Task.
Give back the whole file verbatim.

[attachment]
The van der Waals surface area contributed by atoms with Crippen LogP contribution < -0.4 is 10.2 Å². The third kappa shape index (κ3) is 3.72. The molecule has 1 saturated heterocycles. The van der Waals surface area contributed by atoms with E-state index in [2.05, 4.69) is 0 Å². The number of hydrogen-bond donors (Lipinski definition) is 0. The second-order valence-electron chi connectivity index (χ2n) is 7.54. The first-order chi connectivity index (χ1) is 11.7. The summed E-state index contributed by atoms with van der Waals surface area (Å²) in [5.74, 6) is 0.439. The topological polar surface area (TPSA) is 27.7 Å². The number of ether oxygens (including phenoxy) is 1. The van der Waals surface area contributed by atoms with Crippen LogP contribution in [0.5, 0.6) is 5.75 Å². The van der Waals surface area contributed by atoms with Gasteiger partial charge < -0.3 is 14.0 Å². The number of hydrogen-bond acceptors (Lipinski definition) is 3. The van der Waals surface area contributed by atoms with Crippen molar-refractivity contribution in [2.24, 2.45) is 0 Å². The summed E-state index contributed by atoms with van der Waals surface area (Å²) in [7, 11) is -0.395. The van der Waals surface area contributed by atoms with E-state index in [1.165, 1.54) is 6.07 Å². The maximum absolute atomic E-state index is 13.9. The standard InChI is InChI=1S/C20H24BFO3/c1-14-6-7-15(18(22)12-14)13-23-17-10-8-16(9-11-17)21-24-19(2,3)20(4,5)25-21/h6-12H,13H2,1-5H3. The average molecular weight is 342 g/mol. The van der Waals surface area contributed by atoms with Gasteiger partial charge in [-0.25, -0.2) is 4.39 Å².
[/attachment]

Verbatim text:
The van der Waals surface area contributed by atoms with Crippen LogP contribution < -0.4 is 10.2 Å². The third kappa shape index (κ3) is 3.72. The molecule has 1 saturated heterocycles. The van der Waals surface area contributed by atoms with E-state index in [2.05, 4.69) is 0 Å². The number of hydrogen-bond donors (Lipinski definition) is 0. The second-order valence-electron chi connectivity index (χ2n) is 7.54. The first-order chi connectivity index (χ1) is 11.7. The summed E-state index contributed by atoms with van der Waals surface area (Å²) in [5.74, 6) is 0.439. The topological polar surface area (TPSA) is 27.7 Å². The number of ether oxygens (including phenoxy) is 1. The van der Waals surface area contributed by atoms with Crippen LogP contribution in [0.5, 0.6) is 5.75 Å². The van der Waals surface area contributed by atoms with Gasteiger partial charge < -0.3 is 14.0 Å². The number of hydrogen-bond acceptors (Lipinski definition) is 3. The van der Waals surface area contributed by atoms with Crippen molar-refractivity contribution in [2.24, 2.45) is 0 Å². The summed E-state index contributed by atoms with van der Waals surface area (Å²) in [7, 11) is -0.395. The van der Waals surface area contributed by atoms with E-state index in [1.165, 1.54) is 6.07 Å². The maximum absolute atomic E-state index is 13.9. The standard InChI is InChI=1S/C20H24BFO3/c1-14-6-7-15(18(22)12-14)13-23-17-10-8-16(9-11-17)21-24-19(2,3)20(4,5)25-21/h6-12H,13H2,1-5H3. The average molecular weight is 342 g/mol. The van der Waals surface area contributed by atoms with Gasteiger partial charge in [-0.25, -0.2) is 4.39 Å².